Tyler Cowen, in asking for advice on what short book one should read for a good introduction to economics, quotes one of his regular readers as saying, “Henry Hazlett [sic] is out of date.”

Not so. I gave a talk on this at the latest APEE conference in Nassau last month, drawing on my piece on Hazlitt’s Economics in One Lesson in the Freeman. Here’s an excerpt in which I discuss his explanation for why economics is often so hard to grasp:

In chapter 1, “The Lesson,” Hazlitt notes that the inherent difficulties in understanding economics are multiplied a thousand times “by a factor that is insignificant in, say, physics, mathematics or medicine–the special pleading of selfish interests.” No group is out lobbying for us to doubt whether gravity exists, some California bumper stickers to the contrary. But slick, well-paid, plausible-sounding lobbyists do try to make us doubt whether we’re better off buying goods cheaper from foreign countries, because these spokesmen represent powerful interests whose jobs and wealth depend on persuading us that free trade causes losses.

Here’s an excerpt from my closing paragraph:

Although professional economists might be tempted to dismiss a book that claims to teach economics in one lesson, the fact is that few professional economists have ever read Hazlitt’s book. More’s the pity. Even some professional economists who pick it up might, I suspect, dismiss it as obvious and unsubtle. But what it really is is obvious and subtle–obvious because Hazlitt makes things so clear; subtle because his clarity helps him untangle otherwise complicated issues.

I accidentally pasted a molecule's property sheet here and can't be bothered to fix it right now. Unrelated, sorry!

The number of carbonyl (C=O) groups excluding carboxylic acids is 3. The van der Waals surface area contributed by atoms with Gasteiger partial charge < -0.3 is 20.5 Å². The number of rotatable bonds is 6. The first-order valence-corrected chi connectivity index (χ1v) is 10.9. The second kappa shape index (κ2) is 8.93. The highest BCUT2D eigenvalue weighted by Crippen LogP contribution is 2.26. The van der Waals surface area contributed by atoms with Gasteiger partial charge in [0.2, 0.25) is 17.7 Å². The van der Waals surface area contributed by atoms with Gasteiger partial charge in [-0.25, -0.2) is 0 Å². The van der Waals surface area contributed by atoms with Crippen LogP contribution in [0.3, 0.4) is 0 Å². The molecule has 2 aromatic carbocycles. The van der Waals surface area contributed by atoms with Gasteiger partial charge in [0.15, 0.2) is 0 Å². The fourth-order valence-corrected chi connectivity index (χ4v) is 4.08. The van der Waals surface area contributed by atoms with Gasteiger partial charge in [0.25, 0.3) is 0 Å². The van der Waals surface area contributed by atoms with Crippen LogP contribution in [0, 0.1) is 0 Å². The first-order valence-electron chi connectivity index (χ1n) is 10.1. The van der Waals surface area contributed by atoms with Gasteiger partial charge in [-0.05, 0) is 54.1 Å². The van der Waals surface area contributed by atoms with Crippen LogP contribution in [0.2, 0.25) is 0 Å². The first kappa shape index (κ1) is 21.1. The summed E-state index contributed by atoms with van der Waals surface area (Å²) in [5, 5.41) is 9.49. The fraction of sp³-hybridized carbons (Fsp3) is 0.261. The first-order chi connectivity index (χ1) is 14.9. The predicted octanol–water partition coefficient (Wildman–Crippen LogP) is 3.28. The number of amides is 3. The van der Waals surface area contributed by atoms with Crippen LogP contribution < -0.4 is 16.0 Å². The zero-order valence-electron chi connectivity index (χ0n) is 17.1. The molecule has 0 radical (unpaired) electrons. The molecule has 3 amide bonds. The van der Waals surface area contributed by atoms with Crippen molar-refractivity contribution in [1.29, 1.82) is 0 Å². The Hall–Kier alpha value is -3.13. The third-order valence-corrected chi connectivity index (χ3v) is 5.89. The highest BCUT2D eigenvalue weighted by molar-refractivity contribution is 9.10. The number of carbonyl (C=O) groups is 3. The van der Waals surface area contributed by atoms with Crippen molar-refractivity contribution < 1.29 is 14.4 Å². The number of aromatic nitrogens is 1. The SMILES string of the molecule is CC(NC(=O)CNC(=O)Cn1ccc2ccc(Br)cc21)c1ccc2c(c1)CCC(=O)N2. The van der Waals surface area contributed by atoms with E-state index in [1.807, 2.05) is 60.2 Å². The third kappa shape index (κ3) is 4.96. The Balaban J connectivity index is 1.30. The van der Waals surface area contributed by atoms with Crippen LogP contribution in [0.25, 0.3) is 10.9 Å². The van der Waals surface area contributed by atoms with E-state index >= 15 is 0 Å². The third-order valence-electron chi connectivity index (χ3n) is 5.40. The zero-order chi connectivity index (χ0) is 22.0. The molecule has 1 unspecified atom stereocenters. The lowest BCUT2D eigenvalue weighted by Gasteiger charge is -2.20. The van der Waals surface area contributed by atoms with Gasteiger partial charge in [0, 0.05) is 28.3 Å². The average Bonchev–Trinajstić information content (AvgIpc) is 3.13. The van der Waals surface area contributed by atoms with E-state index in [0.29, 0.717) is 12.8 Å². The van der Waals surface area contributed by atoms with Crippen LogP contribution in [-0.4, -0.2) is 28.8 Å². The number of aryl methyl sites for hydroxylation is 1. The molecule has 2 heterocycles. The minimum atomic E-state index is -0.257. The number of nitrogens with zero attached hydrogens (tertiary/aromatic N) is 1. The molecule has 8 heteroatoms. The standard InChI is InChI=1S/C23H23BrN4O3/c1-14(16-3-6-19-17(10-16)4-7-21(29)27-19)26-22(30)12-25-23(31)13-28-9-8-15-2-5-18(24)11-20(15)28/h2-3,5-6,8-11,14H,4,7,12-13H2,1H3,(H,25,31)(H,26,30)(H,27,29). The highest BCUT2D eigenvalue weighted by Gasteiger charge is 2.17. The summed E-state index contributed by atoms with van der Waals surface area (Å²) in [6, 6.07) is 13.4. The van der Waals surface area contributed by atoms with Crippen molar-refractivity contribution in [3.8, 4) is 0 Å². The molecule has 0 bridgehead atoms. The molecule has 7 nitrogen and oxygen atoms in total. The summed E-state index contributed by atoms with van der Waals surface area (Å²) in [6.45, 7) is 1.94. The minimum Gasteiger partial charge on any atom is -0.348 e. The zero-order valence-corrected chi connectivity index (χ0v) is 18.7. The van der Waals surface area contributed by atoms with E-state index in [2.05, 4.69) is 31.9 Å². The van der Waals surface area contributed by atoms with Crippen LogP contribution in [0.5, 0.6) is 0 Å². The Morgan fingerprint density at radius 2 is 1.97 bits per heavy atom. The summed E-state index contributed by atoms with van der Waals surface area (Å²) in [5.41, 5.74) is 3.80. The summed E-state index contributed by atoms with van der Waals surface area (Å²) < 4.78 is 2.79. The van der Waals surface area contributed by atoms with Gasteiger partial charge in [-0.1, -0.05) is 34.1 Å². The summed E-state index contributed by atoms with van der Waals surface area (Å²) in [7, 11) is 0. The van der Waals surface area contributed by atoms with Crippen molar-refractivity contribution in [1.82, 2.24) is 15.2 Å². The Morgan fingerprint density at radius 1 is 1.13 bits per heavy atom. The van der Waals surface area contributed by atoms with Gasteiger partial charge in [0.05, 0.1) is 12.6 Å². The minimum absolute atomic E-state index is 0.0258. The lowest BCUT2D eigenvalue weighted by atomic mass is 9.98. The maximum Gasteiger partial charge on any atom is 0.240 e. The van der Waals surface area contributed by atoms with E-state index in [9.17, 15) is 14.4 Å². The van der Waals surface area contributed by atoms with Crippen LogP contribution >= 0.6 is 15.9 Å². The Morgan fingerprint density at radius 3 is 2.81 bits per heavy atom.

I note that in his comment on Arnold’s post on this subject and also on Tyler’s post, Dan Klein recommends my book, The Joy of Freedom: An Economist’s Odyssey. Not surprisingly, so do I. I wrote it to lay out economics with stories (all true) because I’ve learned as a teacher that that’s how students tend to remember things. Shortly after the book came out (it came out about 2 weeks after 9/11), one of my students who had bought a copy told me that he slipped into his wife’s bag when she was going to an all-day event at which she would be sitting at a table. She had had no previous interest in economics and had thought it was boring because it was about money, GDP, interest rates, and equations. She came home that evening having read the whole thing.

The bad news is that it’s out of print. Also, about 80 of my remaining 120 or so copies were destroyed in my fire. The rights have reverted to me but I have been too busy to put out another printing or edition.